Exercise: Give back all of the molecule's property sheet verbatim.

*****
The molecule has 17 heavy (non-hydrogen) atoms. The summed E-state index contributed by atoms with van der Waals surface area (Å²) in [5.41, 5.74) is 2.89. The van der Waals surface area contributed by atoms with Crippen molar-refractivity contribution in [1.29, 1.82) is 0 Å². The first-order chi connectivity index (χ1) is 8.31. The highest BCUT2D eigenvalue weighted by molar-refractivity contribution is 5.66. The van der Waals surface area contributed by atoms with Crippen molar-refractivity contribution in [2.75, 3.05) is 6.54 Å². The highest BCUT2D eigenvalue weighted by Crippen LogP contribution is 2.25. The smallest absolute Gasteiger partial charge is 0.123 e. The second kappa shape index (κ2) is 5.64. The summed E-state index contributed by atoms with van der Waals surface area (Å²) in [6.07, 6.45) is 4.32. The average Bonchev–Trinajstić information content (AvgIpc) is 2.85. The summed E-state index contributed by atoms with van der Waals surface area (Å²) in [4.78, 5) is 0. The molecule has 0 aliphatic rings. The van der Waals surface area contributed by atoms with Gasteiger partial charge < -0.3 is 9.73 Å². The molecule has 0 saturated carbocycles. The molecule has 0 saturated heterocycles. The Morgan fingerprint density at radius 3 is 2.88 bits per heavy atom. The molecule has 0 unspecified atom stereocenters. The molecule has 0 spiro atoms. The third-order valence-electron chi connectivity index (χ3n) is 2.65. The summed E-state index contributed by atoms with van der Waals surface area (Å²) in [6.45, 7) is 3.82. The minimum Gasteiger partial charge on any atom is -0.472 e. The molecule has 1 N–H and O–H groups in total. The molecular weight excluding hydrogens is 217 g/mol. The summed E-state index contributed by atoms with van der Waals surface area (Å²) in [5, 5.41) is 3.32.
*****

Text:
The molecule has 17 heavy (non-hydrogen) atoms. The summed E-state index contributed by atoms with van der Waals surface area (Å²) in [5.41, 5.74) is 2.89. The van der Waals surface area contributed by atoms with Crippen molar-refractivity contribution in [1.29, 1.82) is 0 Å². The first-order chi connectivity index (χ1) is 8.31. The highest BCUT2D eigenvalue weighted by molar-refractivity contribution is 5.66. The van der Waals surface area contributed by atoms with Crippen molar-refractivity contribution in [2.75, 3.05) is 6.54 Å². The highest BCUT2D eigenvalue weighted by Crippen LogP contribution is 2.25. The smallest absolute Gasteiger partial charge is 0.123 e. The second kappa shape index (κ2) is 5.64. The summed E-state index contributed by atoms with van der Waals surface area (Å²) in [6.07, 6.45) is 4.32. The average Bonchev–Trinajstić information content (AvgIpc) is 2.85. The summed E-state index contributed by atoms with van der Waals surface area (Å²) in [4.78, 5) is 0. The molecule has 0 aliphatic rings. The van der Waals surface area contributed by atoms with Gasteiger partial charge < -0.3 is 9.73 Å². The molecule has 0 saturated carbocycles. The molecule has 0 saturated heterocycles. The Morgan fingerprint density at radius 3 is 2.88 bits per heavy atom. The molecule has 0 unspecified atom stereocenters. The molecule has 0 spiro atoms. The third-order valence-electron chi connectivity index (χ3n) is 2.65. The summed E-state index contributed by atoms with van der Waals surface area (Å²) in [6.45, 7) is 3.82. The minimum Gasteiger partial charge on any atom is -0.472 e. The molecule has 1 N–H and O–H groups in total. The molecular weight excluding hydrogens is 217 g/mol. The summed E-state index contributed by atoms with van der Waals surface area (Å²) in [5, 5.41) is 3.32.